Milo Yield: Laugh Tracks in the Dust 2-25-13
October 16, 2013
Well, I've spent the last two weeks on a self-indulgent, nostalgic trip back through the past 70 years, so this week it's time to get back to the funny paper. So, I'll start with this story.
A feisty little ranching widow insisted on maintaining her family's ranch, and living independently, despite her advancing years that had slowed her step and bowed her back a bit.
One day she went to the local farm supply store and threw some cans of cat food into her shopping cart. When she arrived at the checkout counter, she put one can of cat food on the counter and told the little young clerk curtly, "I got 10 cans just like 'em. Ring 'em up!"
A friend from Kansas City sent me this e-mail on Valentine’s Day. “And God promised men that good and obedient wives would be found in all corners of the earth. Then he made the earth round ... and he laughed and laughed and laughed.”
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The checkout girl looked closely at the little old ranch woman's wizened face and said, "I'm sorry, but we cannot sell you cat food without proof that you have a cat. A lot of old people buy cat food to eat, so the management wants proof that you are buying cat food for your cat."
So, the little ranch lady grumpily went home, picked up her cat and brought it back to the store. The store sold her the cat food.
The next week, she tried to buy 10 cans of dog food at the store. Again the young cashier said "I'm sorry, but we cannot sell you dog food without proof that you have a dog. A lot of old people buy dog food to eat, so the management wants proof that you are buying the dog food for your dog."
So, after berating the clerk in public, the ranch lady stomped out of the store, went home and brought in her Border Collie. She then was able to buy the dog food.
Well, the next week when she came to the farm supply store, the little old ranch lady wuz ready. She brought a cardboard box with a hole in the lid into the store with her. Then when she reached the checkout counter, the first item she put on the counter wuz the box with a hole in the lid.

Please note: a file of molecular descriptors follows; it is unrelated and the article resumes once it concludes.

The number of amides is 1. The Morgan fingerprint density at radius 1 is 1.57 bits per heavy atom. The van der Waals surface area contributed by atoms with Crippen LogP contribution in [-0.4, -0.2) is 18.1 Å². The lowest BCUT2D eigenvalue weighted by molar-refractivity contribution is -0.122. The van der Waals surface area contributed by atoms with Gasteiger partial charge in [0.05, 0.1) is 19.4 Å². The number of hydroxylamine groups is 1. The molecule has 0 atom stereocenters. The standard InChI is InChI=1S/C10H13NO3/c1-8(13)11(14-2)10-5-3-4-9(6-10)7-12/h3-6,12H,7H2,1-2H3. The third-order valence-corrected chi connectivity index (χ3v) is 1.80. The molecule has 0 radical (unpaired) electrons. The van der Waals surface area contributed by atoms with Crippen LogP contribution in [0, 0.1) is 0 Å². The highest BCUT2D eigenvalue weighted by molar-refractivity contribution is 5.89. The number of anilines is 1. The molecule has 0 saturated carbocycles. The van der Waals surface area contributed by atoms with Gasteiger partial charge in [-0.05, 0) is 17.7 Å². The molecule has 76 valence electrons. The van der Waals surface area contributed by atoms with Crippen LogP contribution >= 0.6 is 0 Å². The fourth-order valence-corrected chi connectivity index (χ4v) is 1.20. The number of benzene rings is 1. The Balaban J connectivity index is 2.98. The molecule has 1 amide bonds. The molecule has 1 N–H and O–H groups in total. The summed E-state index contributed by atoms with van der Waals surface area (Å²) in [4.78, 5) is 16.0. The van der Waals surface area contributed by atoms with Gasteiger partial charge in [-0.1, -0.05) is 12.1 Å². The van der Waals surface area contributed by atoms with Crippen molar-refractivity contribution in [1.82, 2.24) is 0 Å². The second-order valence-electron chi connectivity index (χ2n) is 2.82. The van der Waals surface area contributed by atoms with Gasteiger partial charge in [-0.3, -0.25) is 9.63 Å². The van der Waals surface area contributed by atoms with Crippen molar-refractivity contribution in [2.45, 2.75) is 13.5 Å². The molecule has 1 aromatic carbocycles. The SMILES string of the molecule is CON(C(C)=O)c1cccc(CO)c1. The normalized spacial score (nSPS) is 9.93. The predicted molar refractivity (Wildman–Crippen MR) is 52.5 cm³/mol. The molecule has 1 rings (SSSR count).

When the little young clerk looked at her questionably, the little old rancher lady said, "Honey, I've got some calf scours medicine in this cart, but I didn't want to bring in a scoury calf to prove to you I own one. So, do you want to sell me the scours medicine or stick your finger in the hole in that box so I can prove to you that I have calves with scours at home? Oh, I also have three rolls of toilet paper in my cart."
The little old ranch lady made her point and from that day on no cashier at the store ever questioned her purchases.
Now a scientific report with a rural edge to it. They found about 200 dead crows on a bridge near Topeka, Kan., and there was concern that they may have died from avian flu. So, they requested that a bird pathologist from Kansas State University's vet college come to examine the remains of all the crows. Upon examination, he confirmed the problem was definitely NOT avian flu, to everyone's relief.
In addition, he determined that the crows had been killed when eating road kill on the bridge. He also noted that 98 percent of them had been killed by impact with trucks and only two percent were killed by an impact with a car.
So, the puzzled state then hired an ornithological behaviorist from the University of Kansas, since the school's mascot is a Jayhawk, to determine the disproportionate percentage for truck kills versus car kills.
He made his decision in short order. The noted bird behaviorist explained that when crows eat road kill, they always set-up a look-out crow in a nearby tree to warn of impending danger.
His conclusion was that all the lookout crows could say "cah," but none could say "truck." I might add that the bridge was over the Kaw River.
A friend from Kansas City sent me this e-mail on Valentine's Day. It said, "And God promised men that good and obedient wives would be found in all corners of the earth. Then he made the earth round … and he laughed and laughed and laughed."
And, my wise Uncle Alfalfa called the other day to discuss the gun control issue that's got rural America into an uproar.
Uncle Al thought it's a bit unusual that Congress can put together a gun ban bill in just days, but it hasn't submitted a federal budget in four years as required by federal law.
Then, when I asked him if he thought a gun buy-back would work in rural America, he laughed and said that participating in a gun buy-back to control violence is like having yourself castrated because you believe that the neighbors have too many kids. I told you Uncle Al wuz wise.
You've probably had fully enuf of this drivel for this week, so I'll close with some wise words about birds. David Herbert Lawrence said, "I never saw a wild bird feel sorry for itself." And, Charlotte Bronte said, "I am no bird; and no net ensnares me; I am a free human being with an independent will."
I am, too, so far. Have a good 'un. ❖